As the proverbial “fire hose of data” becomes a Niagara torrent, with conservative estimates of 12,000 draft genomes hitting the public databases by 2012, researchers may be surprised to find that these datasets describe genomes that are not complete. Recognizing the problem, a group of researchers from several sequencing centers, including the DOE Joint Genome Institute (JGI), the Sanger Institute and the Human Microbiome Project (HMP) Jumpstart Consortium sequencing institutes, has proposed a new set of standards that expand upon the so-called “Bermuda standard.” In the October 9 issue of the journal Science, they propose four additional categories between “draft” and “finished” status that reflect varying levels of completeness.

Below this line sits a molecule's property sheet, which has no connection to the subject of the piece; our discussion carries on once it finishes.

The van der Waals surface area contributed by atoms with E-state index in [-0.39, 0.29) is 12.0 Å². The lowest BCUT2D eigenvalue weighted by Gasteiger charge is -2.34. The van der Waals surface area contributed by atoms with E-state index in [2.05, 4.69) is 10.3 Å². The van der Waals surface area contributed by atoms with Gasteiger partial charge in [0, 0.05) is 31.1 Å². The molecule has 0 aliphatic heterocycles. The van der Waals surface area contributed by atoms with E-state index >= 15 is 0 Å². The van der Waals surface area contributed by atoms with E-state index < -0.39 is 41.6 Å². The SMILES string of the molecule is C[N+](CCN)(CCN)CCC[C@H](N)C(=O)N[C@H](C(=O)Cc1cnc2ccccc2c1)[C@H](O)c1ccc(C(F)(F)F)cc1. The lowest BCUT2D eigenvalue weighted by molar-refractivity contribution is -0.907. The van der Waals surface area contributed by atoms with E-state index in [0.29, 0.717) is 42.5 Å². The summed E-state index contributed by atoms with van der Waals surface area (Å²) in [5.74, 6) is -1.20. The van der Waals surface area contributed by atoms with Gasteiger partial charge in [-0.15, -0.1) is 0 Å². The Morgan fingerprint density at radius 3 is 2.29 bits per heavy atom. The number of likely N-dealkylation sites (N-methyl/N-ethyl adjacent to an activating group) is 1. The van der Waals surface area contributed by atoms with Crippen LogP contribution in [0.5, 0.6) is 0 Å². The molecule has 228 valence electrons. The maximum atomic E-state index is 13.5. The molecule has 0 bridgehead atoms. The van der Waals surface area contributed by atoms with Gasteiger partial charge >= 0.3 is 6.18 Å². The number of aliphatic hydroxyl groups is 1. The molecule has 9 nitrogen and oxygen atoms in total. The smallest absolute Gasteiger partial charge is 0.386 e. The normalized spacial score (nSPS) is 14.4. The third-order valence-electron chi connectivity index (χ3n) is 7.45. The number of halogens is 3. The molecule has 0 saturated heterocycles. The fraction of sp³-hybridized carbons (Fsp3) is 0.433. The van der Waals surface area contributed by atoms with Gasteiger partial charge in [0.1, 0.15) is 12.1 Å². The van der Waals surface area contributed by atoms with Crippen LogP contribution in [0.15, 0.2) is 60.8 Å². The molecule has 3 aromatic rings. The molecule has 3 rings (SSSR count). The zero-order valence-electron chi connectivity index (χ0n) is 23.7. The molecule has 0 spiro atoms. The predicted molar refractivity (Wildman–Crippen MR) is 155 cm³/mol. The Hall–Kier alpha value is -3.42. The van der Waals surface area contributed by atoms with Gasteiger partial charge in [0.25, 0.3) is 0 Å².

“In the past we’ve been limited to two options, requiring us and the other centers to come up with internal definitions,” said DOE JGI metagenomics researcher Patrick Chain at Los Alamos National Laboratory (LANL), first author of the Science paper. “But these are not clear and they’re not propagated to the databases to which we submit sequences. So when users try to download genomes they get data of unknown quality with no information, or a complete genome that they assume has been checked for missing-data errors.”
More on Science Codex.